I always find it fascinating to watch how the critical community deals with a play that becomes a big success. The overnight rush to acclaim genius, the enthusiasm with which some greet it, the scepticism that that inspires in others followed by the relief that comes when someone publishes a well-reasoned critique that allows them to say ‘well it isn’t that good, see’.
Set in rural County Armagh, Northern Ireland, in August 1981, the play takes place in the Carney home. This is a farming family, who grow cereals for export, and the head of the household is Quinn Carney (Considine), a former IRA man.
The play’s the thing though and here, Butterworth has constructed a Northern Irish epic. Set at harvest-time in 1981, deep in County Armagh, the Carney clan are gathering for a humdinger of a do once the work in the field is done.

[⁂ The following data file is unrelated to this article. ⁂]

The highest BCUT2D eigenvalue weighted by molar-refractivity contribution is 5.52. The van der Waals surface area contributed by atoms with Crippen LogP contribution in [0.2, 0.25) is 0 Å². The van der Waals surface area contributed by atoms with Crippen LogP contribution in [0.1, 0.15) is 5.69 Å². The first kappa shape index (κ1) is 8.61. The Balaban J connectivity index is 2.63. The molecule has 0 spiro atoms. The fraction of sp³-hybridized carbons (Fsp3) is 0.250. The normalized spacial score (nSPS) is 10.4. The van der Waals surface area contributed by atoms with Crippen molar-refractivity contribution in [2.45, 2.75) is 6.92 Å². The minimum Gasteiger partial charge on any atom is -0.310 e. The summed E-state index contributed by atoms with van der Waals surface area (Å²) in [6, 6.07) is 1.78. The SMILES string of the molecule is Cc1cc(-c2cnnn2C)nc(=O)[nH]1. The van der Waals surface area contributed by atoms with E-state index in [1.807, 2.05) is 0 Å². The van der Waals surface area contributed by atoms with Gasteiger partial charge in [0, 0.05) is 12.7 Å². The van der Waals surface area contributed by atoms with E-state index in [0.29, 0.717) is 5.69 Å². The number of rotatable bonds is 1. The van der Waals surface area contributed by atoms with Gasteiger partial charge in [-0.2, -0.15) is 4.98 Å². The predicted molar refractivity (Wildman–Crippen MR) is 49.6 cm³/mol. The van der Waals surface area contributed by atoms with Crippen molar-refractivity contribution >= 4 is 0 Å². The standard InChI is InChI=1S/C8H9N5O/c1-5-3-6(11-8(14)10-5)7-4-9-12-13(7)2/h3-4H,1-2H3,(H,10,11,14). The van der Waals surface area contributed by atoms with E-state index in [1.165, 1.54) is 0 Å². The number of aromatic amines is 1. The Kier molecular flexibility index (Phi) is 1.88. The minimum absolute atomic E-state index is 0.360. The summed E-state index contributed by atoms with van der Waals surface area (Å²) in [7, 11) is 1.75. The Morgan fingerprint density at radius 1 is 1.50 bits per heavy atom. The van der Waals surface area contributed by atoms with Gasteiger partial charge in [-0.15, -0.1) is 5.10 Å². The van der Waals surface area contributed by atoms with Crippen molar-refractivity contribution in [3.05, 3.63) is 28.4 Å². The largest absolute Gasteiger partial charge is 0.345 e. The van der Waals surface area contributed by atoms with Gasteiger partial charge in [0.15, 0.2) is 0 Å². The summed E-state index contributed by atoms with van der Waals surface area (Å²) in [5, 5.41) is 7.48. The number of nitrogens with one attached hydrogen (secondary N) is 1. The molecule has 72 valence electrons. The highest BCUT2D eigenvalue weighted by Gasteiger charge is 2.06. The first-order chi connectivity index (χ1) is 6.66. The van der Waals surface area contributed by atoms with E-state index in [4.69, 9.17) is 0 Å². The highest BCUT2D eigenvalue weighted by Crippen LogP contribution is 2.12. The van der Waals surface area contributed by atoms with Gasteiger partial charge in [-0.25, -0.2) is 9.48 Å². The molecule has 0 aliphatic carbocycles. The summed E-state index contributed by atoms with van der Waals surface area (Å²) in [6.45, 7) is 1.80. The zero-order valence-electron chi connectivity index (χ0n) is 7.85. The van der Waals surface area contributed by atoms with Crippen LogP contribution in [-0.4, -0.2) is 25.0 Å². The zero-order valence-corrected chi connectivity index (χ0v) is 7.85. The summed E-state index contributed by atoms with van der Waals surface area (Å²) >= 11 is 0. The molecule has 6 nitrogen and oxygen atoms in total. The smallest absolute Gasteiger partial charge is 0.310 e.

Apart from my Edinburgh blitz, I like to take August a little slow on the theatregoing front. These few weeks offer a brief respite while many people are away on holiday or still up at the Fringe (which I’m not the slightest bit jealous about – no, really) before the ‘autumn season’ kicks off and […]
Peter McKintosh designs cold, skilful dictator chic: above a shining marble floor, the majestic Mittel-Europa chandelier dims to a blood-red aurora or to surveillance-camera pinpoints. A wide dark window looms beyond two silver-gilt audience chairs. We are in a Presidential Palace anywhere on the grim modern globe. The Leader himself is never seen; we watch, in fragmented, fugal snap-scenes, four women waiting for him through a long afternoon and evening. Outside, a denied revolution is brewing beyond the river as the despised “Northerners” take revenge.